Mel Gibson's finest performances
At one point of time, Mel Gibson was among the biggest movie stars in the world.
We've watched Mel charm us with awesome action franchises like Lethal Weapon and Mad Max, do the rogue routine in films like Maverick, and even play the ultimate Sinatra-lovin' smooth operator in What Women Want.
And while those films cemented his status as one of America's top leading men, we chose instead to look at his best acting jobs.
While we await the fate of his latest movie, Edge of Darkness, which releases in India today, here then, in chronological order, are Gibson's five finest performances:
Based on the novel by Colleen McCullough (the Australian novelist best known for The Thorn Birds), this 1979 Michael Pate film features a developmentally disabled Gibson falling in love with an older woman, played by Piper Laurie.
Gibson shows a wonderful vulnerability in the film, his performance going on to get him a Best Actor trophy from the Australian Film Institute.
Image: A scene from Tim
This 1981 war film, directed by Peter Weir, features Gibson and Mark Lee as Australian labourers drafted into the war and sent to the Gallipoli campaign in Turkey.
Gibson plays Frank Dunne, a labourer of Irish descent. He's a fast runner and a very reliable soldier, and Gibson brings great, disarming affability to the part.
Image: A scene from Gallipoli
The Year Of Living Dangerously
Best known for Linda Hunt's spectacular performance as male dwarf Billy Kwan, this 1982 Peter Weir film featured Gibson as journalist Guy Hamilton.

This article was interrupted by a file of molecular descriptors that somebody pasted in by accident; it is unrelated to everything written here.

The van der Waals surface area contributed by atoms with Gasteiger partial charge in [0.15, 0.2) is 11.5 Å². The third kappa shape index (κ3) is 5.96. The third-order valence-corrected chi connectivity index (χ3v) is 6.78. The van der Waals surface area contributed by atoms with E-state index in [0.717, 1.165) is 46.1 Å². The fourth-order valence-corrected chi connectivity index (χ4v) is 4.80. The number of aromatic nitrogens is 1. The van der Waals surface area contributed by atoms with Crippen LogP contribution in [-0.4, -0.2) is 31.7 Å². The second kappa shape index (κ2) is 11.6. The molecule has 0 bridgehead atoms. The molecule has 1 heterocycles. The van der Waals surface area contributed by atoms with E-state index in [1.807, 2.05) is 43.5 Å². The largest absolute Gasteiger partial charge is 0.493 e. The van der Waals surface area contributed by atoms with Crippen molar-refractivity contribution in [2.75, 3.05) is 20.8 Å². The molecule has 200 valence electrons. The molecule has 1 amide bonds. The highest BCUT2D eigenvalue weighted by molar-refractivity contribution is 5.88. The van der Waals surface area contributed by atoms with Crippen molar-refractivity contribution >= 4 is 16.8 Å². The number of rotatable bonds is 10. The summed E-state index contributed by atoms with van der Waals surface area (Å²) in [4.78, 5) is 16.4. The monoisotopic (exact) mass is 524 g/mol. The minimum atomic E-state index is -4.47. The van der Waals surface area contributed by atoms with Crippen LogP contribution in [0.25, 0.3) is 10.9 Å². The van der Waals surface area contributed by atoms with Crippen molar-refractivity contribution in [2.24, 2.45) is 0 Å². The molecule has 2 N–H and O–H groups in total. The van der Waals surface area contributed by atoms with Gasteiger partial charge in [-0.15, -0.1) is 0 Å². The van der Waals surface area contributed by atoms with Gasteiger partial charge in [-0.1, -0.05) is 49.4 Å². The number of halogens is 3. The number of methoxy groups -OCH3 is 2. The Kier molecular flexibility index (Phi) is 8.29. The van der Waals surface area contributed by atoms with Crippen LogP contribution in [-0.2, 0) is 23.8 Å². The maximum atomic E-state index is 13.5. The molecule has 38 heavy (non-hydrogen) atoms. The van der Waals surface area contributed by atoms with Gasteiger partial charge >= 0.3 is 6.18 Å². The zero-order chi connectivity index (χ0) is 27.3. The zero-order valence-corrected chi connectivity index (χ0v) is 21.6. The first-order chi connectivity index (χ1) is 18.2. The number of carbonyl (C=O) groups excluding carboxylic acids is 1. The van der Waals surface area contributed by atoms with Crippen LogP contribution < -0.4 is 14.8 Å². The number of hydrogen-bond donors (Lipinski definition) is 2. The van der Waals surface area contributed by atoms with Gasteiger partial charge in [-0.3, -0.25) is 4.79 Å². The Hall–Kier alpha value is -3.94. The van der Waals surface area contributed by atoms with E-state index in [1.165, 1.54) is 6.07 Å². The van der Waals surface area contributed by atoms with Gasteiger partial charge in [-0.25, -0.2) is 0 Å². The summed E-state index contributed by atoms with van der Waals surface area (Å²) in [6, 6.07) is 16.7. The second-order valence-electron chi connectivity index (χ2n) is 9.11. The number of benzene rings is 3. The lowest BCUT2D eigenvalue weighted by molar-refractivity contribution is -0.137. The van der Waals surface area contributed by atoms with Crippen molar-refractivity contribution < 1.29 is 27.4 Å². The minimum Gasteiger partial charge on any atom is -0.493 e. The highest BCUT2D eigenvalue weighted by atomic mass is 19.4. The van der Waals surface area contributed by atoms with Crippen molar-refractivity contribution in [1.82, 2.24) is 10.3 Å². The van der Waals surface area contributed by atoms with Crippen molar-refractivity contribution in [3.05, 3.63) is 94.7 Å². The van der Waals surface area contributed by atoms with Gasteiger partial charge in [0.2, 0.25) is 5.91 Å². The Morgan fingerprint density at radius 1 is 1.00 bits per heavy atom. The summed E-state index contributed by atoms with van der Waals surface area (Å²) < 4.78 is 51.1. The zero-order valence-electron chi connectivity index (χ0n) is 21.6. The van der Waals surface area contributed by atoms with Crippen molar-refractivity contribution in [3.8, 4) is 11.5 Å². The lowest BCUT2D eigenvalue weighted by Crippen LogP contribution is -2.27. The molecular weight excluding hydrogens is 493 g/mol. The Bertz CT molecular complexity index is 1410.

Based on a novel by Christopher Koch, this love story saw Gibson as a serious, dedicated journalist, conflicted between love and duty.
Image: A scene from The Year Of Living Dangerously
Starring alongside experienced theatre greats like Alan Bates, Ian Holm and Paul Scofield, Gibson took on the titular hero's role in Franco Zeffirelli's 1990 Shakespeare adaptation.
Surrounded by a solid cast, Gibson rises to the occasion and performs quite admirably -- even using his action-hero roots when battling Laertes. A solid, impressive performance.
Image: A poster of Hamlet
Directed by Gibson himself, this is the heavily and controversially dramatised story of Scottish warrior William Wallace.
Gibson swept the Oscars with the film winning Best Picture and Best Director, but it is really his performance in the lead role -- his rousing, evocative, impassioned portrayal -- that makes the film truly work.
This is a star taking control, and making it look very good indeed.
Image: A scene from Braveheart